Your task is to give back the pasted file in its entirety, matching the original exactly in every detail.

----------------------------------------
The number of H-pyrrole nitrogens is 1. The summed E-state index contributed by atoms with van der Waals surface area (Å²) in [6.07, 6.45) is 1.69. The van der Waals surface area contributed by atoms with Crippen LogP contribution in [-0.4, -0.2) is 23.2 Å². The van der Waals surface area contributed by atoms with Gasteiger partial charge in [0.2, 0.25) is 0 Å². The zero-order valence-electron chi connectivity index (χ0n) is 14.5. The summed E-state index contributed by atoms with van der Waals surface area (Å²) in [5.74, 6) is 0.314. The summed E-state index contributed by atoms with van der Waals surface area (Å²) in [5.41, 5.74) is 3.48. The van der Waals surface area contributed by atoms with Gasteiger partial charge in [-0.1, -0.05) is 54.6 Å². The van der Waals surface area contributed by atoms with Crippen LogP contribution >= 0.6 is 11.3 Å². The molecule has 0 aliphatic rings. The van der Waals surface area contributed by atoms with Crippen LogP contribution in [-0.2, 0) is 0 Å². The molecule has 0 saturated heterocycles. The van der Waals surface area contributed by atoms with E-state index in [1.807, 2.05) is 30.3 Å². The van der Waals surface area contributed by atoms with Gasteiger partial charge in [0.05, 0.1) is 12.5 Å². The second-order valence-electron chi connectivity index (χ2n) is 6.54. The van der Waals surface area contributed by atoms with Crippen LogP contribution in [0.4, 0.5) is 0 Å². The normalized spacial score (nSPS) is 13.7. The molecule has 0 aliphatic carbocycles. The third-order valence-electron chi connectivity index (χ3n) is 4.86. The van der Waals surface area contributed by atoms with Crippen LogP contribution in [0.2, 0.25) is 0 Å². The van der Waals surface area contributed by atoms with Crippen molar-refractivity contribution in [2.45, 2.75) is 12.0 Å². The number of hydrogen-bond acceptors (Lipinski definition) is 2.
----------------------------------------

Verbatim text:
The number of H-pyrrole nitrogens is 1. The summed E-state index contributed by atoms with van der Waals surface area (Å²) in [6.07, 6.45) is 1.69. The van der Waals surface area contributed by atoms with Crippen LogP contribution in [-0.4, -0.2) is 23.2 Å². The van der Waals surface area contributed by atoms with Gasteiger partial charge in [0.2, 0.25) is 0 Å². The zero-order valence-electron chi connectivity index (χ0n) is 14.5. The summed E-state index contributed by atoms with van der Waals surface area (Å²) in [5.74, 6) is 0.314. The summed E-state index contributed by atoms with van der Waals surface area (Å²) in [5.41, 5.74) is 3.48. The van der Waals surface area contributed by atoms with Gasteiger partial charge in [-0.1, -0.05) is 54.6 Å². The van der Waals surface area contributed by atoms with Crippen LogP contribution >= 0.6 is 11.3 Å². The molecule has 0 aliphatic rings. The van der Waals surface area contributed by atoms with Crippen LogP contribution in [-0.2, 0) is 0 Å². The molecule has 0 saturated heterocycles. The van der Waals surface area contributed by atoms with E-state index in [1.807, 2.05) is 30.3 Å². The van der Waals surface area contributed by atoms with Gasteiger partial charge in [0.05, 0.1) is 12.5 Å². The second-order valence-electron chi connectivity index (χ2n) is 6.54. The van der Waals surface area contributed by atoms with Crippen LogP contribution in [0.4, 0.5) is 0 Å². The normalized spacial score (nSPS) is 13.7. The molecule has 0 aliphatic carbocycles. The third-order valence-electron chi connectivity index (χ3n) is 4.86. The van der Waals surface area contributed by atoms with Crippen LogP contribution in [0.2, 0.25) is 0 Å². The van der Waals surface area contributed by atoms with Crippen molar-refractivity contribution in [2.45, 2.75) is 12.0 Å². The number of hydrogen-bond acceptors (Lipinski definition) is 2.